To read this article in full: http://www.deccanherald.com/content/353012/insight
The Indian newspapers are giving a lot of coverage to photographers these days. The Hindu often has a full page photo essay on Sundays, and an article or two regularly. Indian Express and the Deccan Chronicle often showcase work in their daily and weekly inserts. It is important for documentary photographers to be recognized for their dedicated efforts to record the actuality of social issues challenging India and the unique traditions and communities which exist throughout the country and may disappear over time.
What is often not mentioned is that to catch these striking images, photographers often must live hard for months, trekking kilometers carrying heavy equipment on rough terrain, risking physical injury from non-supportive members of communities, sleeping on dirt floors in remote villages for weeks where they have no contact with the outside world because networks don’t reach.
Unfortunately, the photographers who are doing this, most often have to fund their own projects. As is pointed out in this Deccan Chronicle article about Achuthanand…
“(He) shoulders photojournalism without commercial backing. Sometimes, he does get financial support, such as for his photo-documentation of visually-challenged students, for which Rs 60,000 has been sanctioned by UNESCO, for this year. But this kind of financial backing is an exception, rather than the rule. The fact is, photojournalism is a stillborn in India. “There is no respect for photojournalists, no freedom, no backing and no support system. In Europe and elsewhere, photojournalists are regularly employed and paid by publications and other bodies, and given months of time to document diverse subjects,”… ”
Consider that those European photographers sent here to shoot may make 40,000 INR a day + expenses. An Indian photographer may get 16-24,000 INR if they are lucky, but many accept less to get work at all. This is despite the fact they often know the language and the terrain already where as the European probably requires a translator or fixer at an additional cost.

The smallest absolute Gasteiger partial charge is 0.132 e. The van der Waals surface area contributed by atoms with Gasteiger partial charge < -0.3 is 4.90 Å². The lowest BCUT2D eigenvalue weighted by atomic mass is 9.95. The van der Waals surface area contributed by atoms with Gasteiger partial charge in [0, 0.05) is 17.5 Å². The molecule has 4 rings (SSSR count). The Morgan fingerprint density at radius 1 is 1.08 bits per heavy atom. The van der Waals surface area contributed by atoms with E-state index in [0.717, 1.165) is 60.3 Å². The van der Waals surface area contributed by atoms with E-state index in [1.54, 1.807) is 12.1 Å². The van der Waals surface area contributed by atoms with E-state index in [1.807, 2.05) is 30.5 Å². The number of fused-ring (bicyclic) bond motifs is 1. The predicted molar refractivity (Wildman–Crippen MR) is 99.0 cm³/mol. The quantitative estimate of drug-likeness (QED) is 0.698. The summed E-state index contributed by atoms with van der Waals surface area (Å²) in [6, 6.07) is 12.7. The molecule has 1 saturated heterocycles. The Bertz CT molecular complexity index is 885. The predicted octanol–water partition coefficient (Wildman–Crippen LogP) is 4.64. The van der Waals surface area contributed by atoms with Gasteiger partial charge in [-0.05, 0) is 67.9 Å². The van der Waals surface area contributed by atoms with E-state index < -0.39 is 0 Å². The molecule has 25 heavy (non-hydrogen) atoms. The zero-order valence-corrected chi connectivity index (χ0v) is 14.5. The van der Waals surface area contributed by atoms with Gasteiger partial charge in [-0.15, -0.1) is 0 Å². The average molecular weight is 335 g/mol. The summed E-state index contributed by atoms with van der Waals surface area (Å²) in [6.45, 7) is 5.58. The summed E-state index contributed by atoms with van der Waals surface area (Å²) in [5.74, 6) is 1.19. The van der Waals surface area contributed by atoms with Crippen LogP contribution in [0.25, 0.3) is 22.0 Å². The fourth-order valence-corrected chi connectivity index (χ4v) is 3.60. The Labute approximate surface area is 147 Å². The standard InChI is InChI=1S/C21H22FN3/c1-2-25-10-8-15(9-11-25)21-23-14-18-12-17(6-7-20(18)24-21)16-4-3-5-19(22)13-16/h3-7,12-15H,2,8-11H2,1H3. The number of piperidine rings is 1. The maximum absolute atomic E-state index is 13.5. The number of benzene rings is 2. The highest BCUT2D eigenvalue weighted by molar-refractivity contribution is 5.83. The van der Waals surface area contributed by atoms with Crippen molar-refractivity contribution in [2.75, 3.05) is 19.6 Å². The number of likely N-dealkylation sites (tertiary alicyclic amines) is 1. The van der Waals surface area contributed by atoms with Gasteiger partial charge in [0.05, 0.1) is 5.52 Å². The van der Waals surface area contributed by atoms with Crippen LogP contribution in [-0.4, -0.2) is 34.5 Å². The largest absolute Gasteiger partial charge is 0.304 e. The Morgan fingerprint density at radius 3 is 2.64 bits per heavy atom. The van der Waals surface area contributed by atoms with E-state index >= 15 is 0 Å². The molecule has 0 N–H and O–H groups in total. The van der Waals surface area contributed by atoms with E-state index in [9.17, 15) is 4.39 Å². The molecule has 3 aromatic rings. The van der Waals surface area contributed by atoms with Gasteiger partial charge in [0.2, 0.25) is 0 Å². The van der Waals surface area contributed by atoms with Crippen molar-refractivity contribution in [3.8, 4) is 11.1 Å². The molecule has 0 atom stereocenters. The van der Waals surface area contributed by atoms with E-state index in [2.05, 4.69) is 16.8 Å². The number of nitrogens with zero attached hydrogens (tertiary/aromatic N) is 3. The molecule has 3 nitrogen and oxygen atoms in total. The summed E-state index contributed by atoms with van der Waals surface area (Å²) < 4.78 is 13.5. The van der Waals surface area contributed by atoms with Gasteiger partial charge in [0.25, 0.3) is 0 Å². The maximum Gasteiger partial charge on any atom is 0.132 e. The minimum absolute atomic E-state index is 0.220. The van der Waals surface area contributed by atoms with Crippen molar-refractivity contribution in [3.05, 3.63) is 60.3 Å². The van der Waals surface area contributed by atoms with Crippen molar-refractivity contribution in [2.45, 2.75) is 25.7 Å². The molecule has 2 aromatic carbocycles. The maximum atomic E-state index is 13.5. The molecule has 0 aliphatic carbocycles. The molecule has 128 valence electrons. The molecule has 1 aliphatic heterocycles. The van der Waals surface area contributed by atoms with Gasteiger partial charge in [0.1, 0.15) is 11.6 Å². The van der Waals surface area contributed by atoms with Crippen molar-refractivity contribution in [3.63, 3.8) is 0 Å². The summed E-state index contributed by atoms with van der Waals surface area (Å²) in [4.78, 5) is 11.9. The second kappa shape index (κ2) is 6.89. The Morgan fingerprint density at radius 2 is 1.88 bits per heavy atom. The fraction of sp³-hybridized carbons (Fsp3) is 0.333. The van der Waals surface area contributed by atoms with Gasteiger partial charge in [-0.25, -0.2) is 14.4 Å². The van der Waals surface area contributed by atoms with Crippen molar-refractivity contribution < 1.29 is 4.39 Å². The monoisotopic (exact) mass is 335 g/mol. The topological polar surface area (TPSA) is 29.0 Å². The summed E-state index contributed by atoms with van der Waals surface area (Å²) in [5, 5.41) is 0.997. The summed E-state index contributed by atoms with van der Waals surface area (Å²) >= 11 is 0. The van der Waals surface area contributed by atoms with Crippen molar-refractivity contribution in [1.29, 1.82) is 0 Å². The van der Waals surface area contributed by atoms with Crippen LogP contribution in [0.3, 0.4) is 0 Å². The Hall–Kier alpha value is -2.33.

So, a thank you must go to the press for supporting the work of those dedicated enough to spend their own time and money to create a record of the India many of us will never otherwise have the chance to see. And as individuals we must take the responsibility to slow down and look at those photographs that come through the internet or the press and find the message the photographer is presenting to us. We should think about what effort it took to catch that one image. And if one catches our eye, we must recognize the value of the work involved. Remember that when we buy one print, we are probably helping that artist get back out there and record something else that we would never see otherwise and should, as citizens of this Incredible India, be aware of.
For a further look at the works of those Documentary Photographers presenting their messages through Pondy ART, check our website for direct links to their full portfolios.